"if you're afraid of butter, use cream." - Julia Child

Momofuku Pork Buns

Momofuku Pork Buns

These pork buns are famous enough without an introduction from me — arguably David Chang’s most recognizable dish and the one that helped launch the Momofuku Empire. It’s always an interesting experience when you try a dish for the first time that you’ve heard about and read about over and over. I found myself trying to lower my expectations so I wouldn’t end up disappointed.


And then I took the first bite and realized that the hype is real — these things are freaking good. Not fly-to-New-York-on-a-whim-good, but definitely special-trip-to-the-Asian-market-to-get-the-steamed-buns-good.* In fact, I bought several packages of the frozen buns because I knew I would be making this one again and again. I suggest you do the same — you won’t be sorry.

What, you say? We’re not making our own buns? What kind of janky home cooking is that? I know, but bear with me. In his lengthy intro to these magical buns, the Chef Himself spends a considerable portion of his time imploring us to just buy the buns. He buys the buns. And if he buys the buns, we can buy the buns. We should buy the buns.

Because after you purchase said buns, this thing is actually pretty hands-off. The pork belly goes into a super hot oven to get it crispy on the outside, then hangs out in a low oven until it’s almost falling apart but still holding its shape. The homemade pickles come together in about three minutes using as many ingredients; and when you’re ready to eat, the buns steam up in just a few minutes. This is one where the payoff greatly exceeds the effort, and I don’t know about you but I freaking love it when that happens.


Momofuku Pork Buns

Adapted from Momofuku


For the pork belly:

6 slices pork belly (uncured, unsmoked bacon), sliced about 2” thick

¼ cup granulated sugar

¼ cup kosher salt

For the pickles:

1 hothouse (seedless) cucumber

1 tablespoon granulated sugar

1 teaspoon kosher salt

1 tablespoon rice vinegar

For the final assembly:

8 tablespoons hoisin sauce

¼ cup scallions, sliced thin

8 frozen Chinese buns, thawed


For the pork:

Place the pork belly slices on a rimmed baking sheet and pour the salt and sugar over them. Toss them around the sheet with your hands until the pork is nicely coated with the salt and sugar. Discard any extra salt/sugar mixture. Wrap tightly with plastic wrap and leave to cure in the fridge for at least 6 hours, but no more than 24 hours (liquid will accumulate in the bottom of the sheet pan as the pork cures — this is what we want to happen. Make sure to drain [no need to rinse] before proceeding to the next step).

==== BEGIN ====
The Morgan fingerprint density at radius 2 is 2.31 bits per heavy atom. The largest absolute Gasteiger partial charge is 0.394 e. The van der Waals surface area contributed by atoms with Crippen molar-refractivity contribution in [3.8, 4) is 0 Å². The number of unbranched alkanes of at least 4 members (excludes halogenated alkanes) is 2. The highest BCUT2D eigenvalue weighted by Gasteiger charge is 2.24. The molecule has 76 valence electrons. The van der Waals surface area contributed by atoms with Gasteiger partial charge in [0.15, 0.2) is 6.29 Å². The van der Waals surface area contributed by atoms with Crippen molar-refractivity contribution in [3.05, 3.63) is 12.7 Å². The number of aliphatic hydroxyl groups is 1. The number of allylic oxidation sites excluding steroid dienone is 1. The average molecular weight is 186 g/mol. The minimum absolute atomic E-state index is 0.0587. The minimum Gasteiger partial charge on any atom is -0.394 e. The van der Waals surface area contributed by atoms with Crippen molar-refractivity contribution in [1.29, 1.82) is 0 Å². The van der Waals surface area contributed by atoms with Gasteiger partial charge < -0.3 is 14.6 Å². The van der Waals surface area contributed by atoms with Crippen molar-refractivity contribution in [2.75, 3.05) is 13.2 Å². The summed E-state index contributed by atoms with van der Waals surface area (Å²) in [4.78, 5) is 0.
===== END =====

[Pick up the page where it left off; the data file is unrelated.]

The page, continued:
Preheat your oven to 450°F. Gently place the pork in the oven, being careful not to tip any of the slices over as you do — we want the fat side to remain up. Bake for 45 minutes, until you’ve rendered a good deal of fat and the top is golden brown. Take the pork out of the oven and reduce the temperature to 250°F. With a pair of tongs, gently flip the pork belly slices over until they’re laying flat and are nestled closely together but not overlapping. Slide the pork back into the oven and bake for 1 hour, until the pork is tender, but still holding its shape. A good way to know if you’re there is to gently poke a finger into the meat — it should feel like poking a pillow; like it has some nice give, but won’t fall apart. When fully cooled, halve the slices as needed to fit the buns.

Meanwhile, make the pickles:

With a very sharp knife, or on a mandolin (my personal choice), slice the cucumber thin. In a medium sized bowl, combine the sugar, salt and vinegar. Add the cucumbers and, with your hands, toss them around until you’re sure that each individual slice is coated with the seasoning. Wrap with plastic wrap and store in the fridge until you’re ready to assemble the pork buns (the pickles should be ready to go in about an hour). You will definitely have pickles left over — they are delicious on literally anything, or feel free to halve the pickle recipe and use the other half of the cucumber as you wish.

Steam the buns and assemble the dish:

You can steam the buns in any steaming apparatus you happen to own: a lot of pot and pan sets come with steamer inserts, as do a lot of rice cookers. I have used both of these for this dish (sometimes simultaneously if I’m cooking these for more people), and they work great. In general, these only take about 3-5 minutes per batch, once you have a nice steam going. The downside is, you may only be able to fit 2 buns per steamer basket, depending on the size of your buns. Thankfully, they hold their heat well for a few minutes before they’re sliced if you tent them with some foil in between batches. Once you’re ready to plate, cut the steamed buns in half the same way you would sandwich bread.

To serve:

Place the bottom half of 2 buns on the plate and spread them with 2 teaspoons each of the hoisin. Top with 2 slices of pork belly, pickles and scallions. Complete with the top half of the bun and serve immediately.

Serves 4 as a main course




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